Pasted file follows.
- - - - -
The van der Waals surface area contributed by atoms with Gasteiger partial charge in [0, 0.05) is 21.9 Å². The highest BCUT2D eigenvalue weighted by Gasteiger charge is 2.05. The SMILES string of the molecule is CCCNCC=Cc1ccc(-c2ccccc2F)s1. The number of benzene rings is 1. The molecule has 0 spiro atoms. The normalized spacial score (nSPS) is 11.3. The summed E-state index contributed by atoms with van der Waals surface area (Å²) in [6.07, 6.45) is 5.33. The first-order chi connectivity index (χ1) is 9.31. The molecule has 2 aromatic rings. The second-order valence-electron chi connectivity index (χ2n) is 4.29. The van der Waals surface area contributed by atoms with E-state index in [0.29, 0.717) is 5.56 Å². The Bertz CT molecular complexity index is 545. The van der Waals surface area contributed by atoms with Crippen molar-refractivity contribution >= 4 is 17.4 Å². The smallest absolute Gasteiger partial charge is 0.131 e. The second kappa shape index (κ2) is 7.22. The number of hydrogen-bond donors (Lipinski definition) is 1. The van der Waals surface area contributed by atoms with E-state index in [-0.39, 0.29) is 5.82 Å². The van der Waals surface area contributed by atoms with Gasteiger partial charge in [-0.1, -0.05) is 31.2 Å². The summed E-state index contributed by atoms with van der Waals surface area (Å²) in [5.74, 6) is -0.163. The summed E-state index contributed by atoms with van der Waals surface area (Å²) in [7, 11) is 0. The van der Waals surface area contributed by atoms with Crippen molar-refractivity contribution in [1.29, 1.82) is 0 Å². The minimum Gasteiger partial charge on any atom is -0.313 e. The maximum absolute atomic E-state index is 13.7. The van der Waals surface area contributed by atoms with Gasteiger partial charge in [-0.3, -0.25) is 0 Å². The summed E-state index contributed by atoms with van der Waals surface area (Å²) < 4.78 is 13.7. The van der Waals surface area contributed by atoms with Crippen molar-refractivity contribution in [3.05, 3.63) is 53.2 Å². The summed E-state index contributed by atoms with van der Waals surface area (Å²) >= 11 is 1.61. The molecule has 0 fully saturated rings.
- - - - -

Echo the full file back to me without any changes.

The van der Waals surface area contributed by atoms with Gasteiger partial charge in [0, 0.05) is 21.9 Å². The highest BCUT2D eigenvalue weighted by Gasteiger charge is 2.05. The SMILES string of the molecule is CCCNCC=Cc1ccc(-c2ccccc2F)s1. The number of benzene rings is 1. The molecule has 0 spiro atoms. The normalized spacial score (nSPS) is 11.3. The summed E-state index contributed by atoms with van der Waals surface area (Å²) in [6.07, 6.45) is 5.33. The first-order chi connectivity index (χ1) is 9.31. The molecule has 2 aromatic rings. The second-order valence-electron chi connectivity index (χ2n) is 4.29. The van der Waals surface area contributed by atoms with E-state index in [0.29, 0.717) is 5.56 Å². The Bertz CT molecular complexity index is 545. The van der Waals surface area contributed by atoms with Crippen molar-refractivity contribution >= 4 is 17.4 Å². The smallest absolute Gasteiger partial charge is 0.131 e. The second kappa shape index (κ2) is 7.22. The number of hydrogen-bond donors (Lipinski definition) is 1. The van der Waals surface area contributed by atoms with E-state index in [-0.39, 0.29) is 5.82 Å². The van der Waals surface area contributed by atoms with Gasteiger partial charge in [-0.1, -0.05) is 31.2 Å². The summed E-state index contributed by atoms with van der Waals surface area (Å²) in [5.74, 6) is -0.163. The summed E-state index contributed by atoms with van der Waals surface area (Å²) in [7, 11) is 0. The van der Waals surface area contributed by atoms with Crippen molar-refractivity contribution in [1.29, 1.82) is 0 Å². The minimum Gasteiger partial charge on any atom is -0.313 e. The maximum absolute atomic E-state index is 13.7. The van der Waals surface area contributed by atoms with Gasteiger partial charge in [-0.3, -0.25) is 0 Å². The summed E-state index contributed by atoms with van der Waals surface area (Å²) < 4.78 is 13.7. The van der Waals surface area contributed by atoms with Crippen molar-refractivity contribution in [3.05, 3.63) is 53.2 Å². The summed E-state index contributed by atoms with van der Waals surface area (Å²) >= 11 is 1.61. The molecule has 0 fully saturated rings.